Sunday, September 25, 2011

Where do we go now? (review) - وهلّأ لوين؟

HD trailer of Where do we go now?

After long wait, Labaki's second feature is released in Lebanese theaters. Unfortunately, this time Lebanon was not a priority on the release schedule, France beat us to be the first to release the movie to the public :-(.
To describe the movie simply, it's a must-see exquisite tale full of emotions, inspirations and motivations. Anyone should enjoy it. It's a movie about peace, not war. Unlike what some myopic Western critics say that it's a movie about a war between Christians and Muslims, it is wiser to see it as a universal movie to eliminate division, to reduce discrimination of all forms (not only religious), and avoid wars. In contrast to In the Battlefields, it should be noted that Where do we go now? throws the division problems to outsider agents, and avoid tackling the hatred that is originating from within. Nevertheless, It merits all the awards that it's currently gathering. The music, along with the intelligent lyrics by Tania Saleh, makes an integral part of the story and cannot be separated. You can enjoy the complete original score at Mouzanar's myspace. Although it may reveal some of the plot, even if listened apart.
The actors are very natural, most noticeably talented is clearly Claude Baz playing as Takla. The microcosm goal of Labaki was reached successfully. Nadine's directing talent becomes very clear by her manipulation of the emotion with such an ease: flipping the audience from laughter to tears in seconds. As in Caramel, the messages are passed smoothly to the viewer. Nadine is very talented in knowing how to attract the viewers, and she continues to confirm this assertion with each new work. This debuted long ago when she started her career, but it's getting more obvious with the collection of audience prizes almost everywhere: Tornoto Festival, and the San Sebastián Festival (for her second feature, she lost to second place by a thin margin of a mere 32 votes out of 9,046).
Even though it might be considered as Nadine's signature, some transitions might be felt interrupted, but at no time, it may disturb.
My single complaint is that, for some reason, the Lebanese theaters decided to include subtitles for Lebanese audience! Why would anyone think that the Lebanese people need English subtitles to understand Arabic in Lebanese dialect?!! Whose decision is it anyway? Unfortunately, aside distracting the viewer from the beautifully set scenes, the subtitles even spoiled and overrode  the nicely designed movie Arabic title at the beginning :-(. One might think that subtitles are added for foreigners, but it becomes even more disturbing when you witness English passage went untranslated to Arabic. Usually, one or two theaters may include subtitles, but to implement this decision nation-wide might be considered somewhat offending! Note that, when Caramel was released, the release date in Lebanon preceded that of France, and the film was released without any subtitles in the theaters.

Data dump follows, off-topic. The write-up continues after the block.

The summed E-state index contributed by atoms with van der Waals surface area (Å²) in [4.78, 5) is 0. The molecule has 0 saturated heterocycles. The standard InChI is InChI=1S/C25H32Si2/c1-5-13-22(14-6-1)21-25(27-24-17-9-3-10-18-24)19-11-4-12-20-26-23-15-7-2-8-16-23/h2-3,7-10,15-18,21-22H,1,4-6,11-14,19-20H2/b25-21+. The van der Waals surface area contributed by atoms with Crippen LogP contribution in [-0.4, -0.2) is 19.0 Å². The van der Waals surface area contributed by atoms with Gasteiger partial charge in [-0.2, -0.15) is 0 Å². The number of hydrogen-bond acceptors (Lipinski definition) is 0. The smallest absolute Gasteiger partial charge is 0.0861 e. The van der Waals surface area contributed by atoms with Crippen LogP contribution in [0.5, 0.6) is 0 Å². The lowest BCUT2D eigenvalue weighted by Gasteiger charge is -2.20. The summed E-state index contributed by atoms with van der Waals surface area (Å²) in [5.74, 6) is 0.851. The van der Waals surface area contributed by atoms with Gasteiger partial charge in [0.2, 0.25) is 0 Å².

Among minor "glitches" (or minor directing mistakes), I couldn't help noticing that the only victim received a bullet in a place that should be normally protected with the worn helmet, yet the helmet remains intact. Another glitch, the cross got broken in a visibly artificial way, leaving behind 2 bars with the sawed regular (rectilinear) sections clearly apparent.


Charbel said...

many non-Arabic speakers live in Lebanon, it's for them that translation is provided. it makes a lot of sense.e in Lebanon, it's for them that translation is provided. it makes a lot of sense.

Anonymous said...

and many lebanese are married to none lebanese so it makes sense to share with them our stories.

Lebanese said...

@Charbel @Anonymous : It makes sense to have English subtitles in one or 2 theaters, not all. The category of people you are considering is a minority. And it makes no sense to discard the translation of English conversations in the movie. English is not understood by all Lebanese, therefore Arabic subtitles for English dialogues should be present.

Comrade said...

Please upload subtitle of Where do we go now. I am an Indian and I love to watch this movie, but I am struggling without subtitle Please help me.
Please send to my mail ID: